Other parents and community members in Philadelphia were disturbed by the racial implications of the school board’s decision to equate Gay and Lesbian History Month with months designed to honor the history of racial/ethnic groups. “The problem for us then is not the month itself, but the claim it makes openly,” explained an official at the African-American Freedom & Reconstruction League. “The first claim is that Gay and Lesbian History Month is the same as Black History Month, and the second claim is the Gay struggle underline (sic) the African-American struggles for basic rights. When in reality the Gay and Lesbian History Month is introducing a lifestyle that is totally unacceptable to most people of African descent,” he continued.16
In August 2007, the district decided to remove all monthly designations from its 2007–08 school calendar. This move was also met with criticism, but this time from advocates for LGBT rights. “In a world where presidential candidates make appearances on lesbian and gay cable networks, you’re telling me it’s too controversial for the School District of Philadelphia? Come on,” said Kevin Jennings, executive director of the Gay, Lesbian and Straight Education Network.17 The Philadelphia chapter of the NAACP also disapproved of the decision, saying, “The caveman mentality won the day, and that was sad.”18
The district said that the decision would have no effect on the curriculum.19
In Fiscal Year 2007,the Pennsylvania Department of Health waseligible for $1,693,422 in Title V Abstinence-Only-Until-Marriage Funding. The Title V abstinence-only-until-marriage grant requires states to provide three state-raised dollars or the equivalent in services for every four federal dollars received. The state match may be provided in part or in full by local groups.However, Pennsylvania did notapply for these funds.Therefore, Pennsylvania did not provide matching funds nor did it have organizations supported by this type of federal money in Fiscal Year 2007.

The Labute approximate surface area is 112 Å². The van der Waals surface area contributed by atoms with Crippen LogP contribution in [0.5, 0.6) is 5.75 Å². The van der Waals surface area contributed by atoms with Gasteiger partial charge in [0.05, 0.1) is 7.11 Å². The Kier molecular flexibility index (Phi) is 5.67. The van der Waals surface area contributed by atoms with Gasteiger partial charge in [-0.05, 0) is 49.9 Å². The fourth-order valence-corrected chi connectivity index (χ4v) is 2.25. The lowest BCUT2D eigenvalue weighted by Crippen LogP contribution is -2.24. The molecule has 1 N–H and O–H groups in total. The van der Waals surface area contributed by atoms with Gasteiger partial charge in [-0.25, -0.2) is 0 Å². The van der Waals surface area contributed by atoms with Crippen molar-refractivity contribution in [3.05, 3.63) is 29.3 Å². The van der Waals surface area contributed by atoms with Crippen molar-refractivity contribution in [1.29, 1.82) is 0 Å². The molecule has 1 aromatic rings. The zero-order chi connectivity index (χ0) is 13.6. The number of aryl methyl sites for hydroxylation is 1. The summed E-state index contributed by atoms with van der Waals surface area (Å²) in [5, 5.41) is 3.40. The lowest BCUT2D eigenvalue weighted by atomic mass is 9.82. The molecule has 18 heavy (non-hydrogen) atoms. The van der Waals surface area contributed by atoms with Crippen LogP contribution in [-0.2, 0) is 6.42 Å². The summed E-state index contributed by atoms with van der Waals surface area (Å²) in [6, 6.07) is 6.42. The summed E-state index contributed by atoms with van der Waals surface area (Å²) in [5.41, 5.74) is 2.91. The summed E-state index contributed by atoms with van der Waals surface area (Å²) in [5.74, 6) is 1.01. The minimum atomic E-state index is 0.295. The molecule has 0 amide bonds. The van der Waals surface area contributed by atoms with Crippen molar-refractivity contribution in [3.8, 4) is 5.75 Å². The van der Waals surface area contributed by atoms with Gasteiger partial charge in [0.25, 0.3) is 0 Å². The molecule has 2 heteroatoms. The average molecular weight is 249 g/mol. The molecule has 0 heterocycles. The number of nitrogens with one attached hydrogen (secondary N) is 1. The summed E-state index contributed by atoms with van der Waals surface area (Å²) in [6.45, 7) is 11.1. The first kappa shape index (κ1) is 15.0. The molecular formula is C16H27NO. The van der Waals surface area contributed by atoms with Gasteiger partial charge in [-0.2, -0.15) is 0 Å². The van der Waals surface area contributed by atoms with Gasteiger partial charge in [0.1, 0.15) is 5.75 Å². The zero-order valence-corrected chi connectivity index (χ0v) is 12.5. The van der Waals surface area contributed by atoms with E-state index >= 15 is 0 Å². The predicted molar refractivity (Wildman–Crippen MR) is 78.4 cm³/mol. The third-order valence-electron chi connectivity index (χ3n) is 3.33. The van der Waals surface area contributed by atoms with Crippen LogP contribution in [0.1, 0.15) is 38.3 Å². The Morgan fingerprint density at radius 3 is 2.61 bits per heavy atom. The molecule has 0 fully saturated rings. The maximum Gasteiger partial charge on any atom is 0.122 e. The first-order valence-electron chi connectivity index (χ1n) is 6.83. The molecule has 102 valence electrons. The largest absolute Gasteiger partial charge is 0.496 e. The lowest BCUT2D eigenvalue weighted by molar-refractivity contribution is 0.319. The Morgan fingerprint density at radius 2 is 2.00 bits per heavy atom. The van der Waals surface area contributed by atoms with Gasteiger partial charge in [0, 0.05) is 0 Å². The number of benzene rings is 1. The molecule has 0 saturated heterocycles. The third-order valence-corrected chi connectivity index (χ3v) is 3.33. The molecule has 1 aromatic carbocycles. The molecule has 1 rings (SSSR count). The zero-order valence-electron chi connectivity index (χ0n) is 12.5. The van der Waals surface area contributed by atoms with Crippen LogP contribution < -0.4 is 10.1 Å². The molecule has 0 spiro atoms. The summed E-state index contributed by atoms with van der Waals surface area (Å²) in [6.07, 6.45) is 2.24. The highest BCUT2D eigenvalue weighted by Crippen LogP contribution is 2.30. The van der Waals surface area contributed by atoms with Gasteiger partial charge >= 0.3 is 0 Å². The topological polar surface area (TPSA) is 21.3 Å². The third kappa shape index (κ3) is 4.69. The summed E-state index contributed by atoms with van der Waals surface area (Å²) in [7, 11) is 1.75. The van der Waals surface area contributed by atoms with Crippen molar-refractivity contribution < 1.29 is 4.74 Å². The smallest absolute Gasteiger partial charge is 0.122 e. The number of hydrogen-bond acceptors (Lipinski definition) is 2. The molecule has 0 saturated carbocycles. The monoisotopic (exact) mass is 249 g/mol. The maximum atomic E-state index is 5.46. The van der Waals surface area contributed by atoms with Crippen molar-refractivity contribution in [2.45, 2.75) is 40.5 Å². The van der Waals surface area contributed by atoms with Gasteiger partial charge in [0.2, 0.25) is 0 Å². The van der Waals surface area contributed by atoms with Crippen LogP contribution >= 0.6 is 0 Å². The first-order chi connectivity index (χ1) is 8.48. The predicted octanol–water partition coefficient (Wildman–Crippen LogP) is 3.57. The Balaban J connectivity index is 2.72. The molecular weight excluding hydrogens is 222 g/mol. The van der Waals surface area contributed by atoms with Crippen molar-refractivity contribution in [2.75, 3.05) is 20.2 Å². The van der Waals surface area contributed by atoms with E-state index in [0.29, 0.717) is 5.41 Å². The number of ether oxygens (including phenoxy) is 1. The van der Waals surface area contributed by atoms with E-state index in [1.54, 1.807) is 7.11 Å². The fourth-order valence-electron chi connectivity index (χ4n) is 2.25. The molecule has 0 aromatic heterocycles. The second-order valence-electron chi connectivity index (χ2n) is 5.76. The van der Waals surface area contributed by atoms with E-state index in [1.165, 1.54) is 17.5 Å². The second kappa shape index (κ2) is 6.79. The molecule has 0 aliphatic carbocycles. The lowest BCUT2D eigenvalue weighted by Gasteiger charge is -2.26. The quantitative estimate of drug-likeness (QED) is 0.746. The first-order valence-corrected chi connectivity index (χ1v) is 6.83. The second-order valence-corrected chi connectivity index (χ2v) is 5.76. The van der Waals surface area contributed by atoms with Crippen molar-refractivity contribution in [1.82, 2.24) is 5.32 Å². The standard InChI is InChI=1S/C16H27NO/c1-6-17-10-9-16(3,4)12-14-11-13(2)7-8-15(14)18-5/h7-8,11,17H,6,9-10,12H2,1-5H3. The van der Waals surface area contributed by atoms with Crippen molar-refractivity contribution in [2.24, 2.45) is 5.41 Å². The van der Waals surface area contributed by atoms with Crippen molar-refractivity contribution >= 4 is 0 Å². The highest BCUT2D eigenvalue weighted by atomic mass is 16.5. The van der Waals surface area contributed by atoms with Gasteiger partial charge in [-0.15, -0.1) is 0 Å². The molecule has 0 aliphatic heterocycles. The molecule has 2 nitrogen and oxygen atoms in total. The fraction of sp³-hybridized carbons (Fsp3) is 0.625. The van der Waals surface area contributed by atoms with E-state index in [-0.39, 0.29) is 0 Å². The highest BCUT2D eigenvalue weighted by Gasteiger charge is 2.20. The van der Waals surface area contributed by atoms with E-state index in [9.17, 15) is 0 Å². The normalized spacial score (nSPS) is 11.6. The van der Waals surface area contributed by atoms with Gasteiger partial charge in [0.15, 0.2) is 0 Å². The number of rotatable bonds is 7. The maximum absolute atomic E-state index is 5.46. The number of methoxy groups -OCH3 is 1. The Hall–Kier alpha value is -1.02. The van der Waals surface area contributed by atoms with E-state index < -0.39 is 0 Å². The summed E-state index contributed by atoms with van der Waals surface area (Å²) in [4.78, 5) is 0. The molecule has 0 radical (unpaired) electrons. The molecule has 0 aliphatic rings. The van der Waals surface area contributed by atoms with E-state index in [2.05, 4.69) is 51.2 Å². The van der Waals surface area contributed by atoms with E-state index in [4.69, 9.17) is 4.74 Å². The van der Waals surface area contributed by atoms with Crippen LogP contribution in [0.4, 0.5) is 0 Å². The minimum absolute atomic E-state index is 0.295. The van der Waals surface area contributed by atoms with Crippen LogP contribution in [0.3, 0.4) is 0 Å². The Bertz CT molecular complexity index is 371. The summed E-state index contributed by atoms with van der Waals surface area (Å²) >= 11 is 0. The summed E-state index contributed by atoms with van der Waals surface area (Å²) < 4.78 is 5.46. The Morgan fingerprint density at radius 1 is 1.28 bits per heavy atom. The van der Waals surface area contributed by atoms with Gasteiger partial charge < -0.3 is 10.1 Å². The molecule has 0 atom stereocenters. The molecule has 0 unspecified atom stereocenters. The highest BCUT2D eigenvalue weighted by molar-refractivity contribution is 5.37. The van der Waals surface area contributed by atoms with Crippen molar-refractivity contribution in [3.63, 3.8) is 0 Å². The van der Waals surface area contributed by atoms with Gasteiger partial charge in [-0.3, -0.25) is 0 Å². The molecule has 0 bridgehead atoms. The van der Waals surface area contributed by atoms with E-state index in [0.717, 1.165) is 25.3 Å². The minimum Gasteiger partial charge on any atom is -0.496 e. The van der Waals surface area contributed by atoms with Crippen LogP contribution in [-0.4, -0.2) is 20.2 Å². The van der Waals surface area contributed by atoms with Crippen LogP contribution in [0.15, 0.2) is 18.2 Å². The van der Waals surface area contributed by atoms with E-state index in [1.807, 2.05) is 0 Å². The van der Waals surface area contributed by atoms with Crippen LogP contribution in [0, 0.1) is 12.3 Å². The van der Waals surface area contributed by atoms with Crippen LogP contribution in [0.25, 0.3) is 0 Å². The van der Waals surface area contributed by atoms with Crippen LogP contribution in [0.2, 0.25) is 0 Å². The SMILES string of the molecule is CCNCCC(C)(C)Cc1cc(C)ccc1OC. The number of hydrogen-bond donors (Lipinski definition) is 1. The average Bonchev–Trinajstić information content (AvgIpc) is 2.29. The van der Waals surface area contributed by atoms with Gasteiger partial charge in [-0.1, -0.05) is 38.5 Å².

In addition, new information indicates that no Title V abstinence-only-until-marriage funds were expended in the state in Fiscal Year 2006.21The Department of Health applied for and was awarded 2006 funds; however, the process occurredone year late.States have two consecutive years to expend any funds provided in a given Fiscal Year. Because Fiscal Year 2006 funds were awarded a year late, they had to be expended by June 30, 2007, the end of Pennsylvania’s Fiscal Year.The state was unable to distribute the funds prior to deadline and, therefore, the entire $1,693,422 Fiscal Year 2006 award was returned to the federal government unspent.
The last year the state of Pennsylvania expended any Title V abstinence-only-until-marriage funds was Fiscal Year 2002.
Community-Based Abstinence Education (CBAE) and Adolescent Family Life Act (AFLA) Grantees
There are nine CBAE grantees in Pennsylvania: HOPE Worldwide, La Salle University, Nueva Esperanza, Opportunities Industrialization Centers of America, Pennsylvania Association of Latino Organizations, People for People, Rape and Victim Assistance Center of Schuylkill County, To Our Children’s Future with Health, Inc., and Women’s Care Center of Erie County, Inc. There are three AFLA grantees in Pennsylvania: The Wellness Center/Crozer-Chester Medical Center (receives two grants), Mercy Hospital of Pittsburgh, and To Our Children’s Future with Health, Inc. In addition, Pennsylvania received $3.36 million in earmarks for abstinence-only-until-marriage funds from the Labor, Health and Human Services, and Education (Labor-HHS) appropriations bill in Fiscal Year 2007.22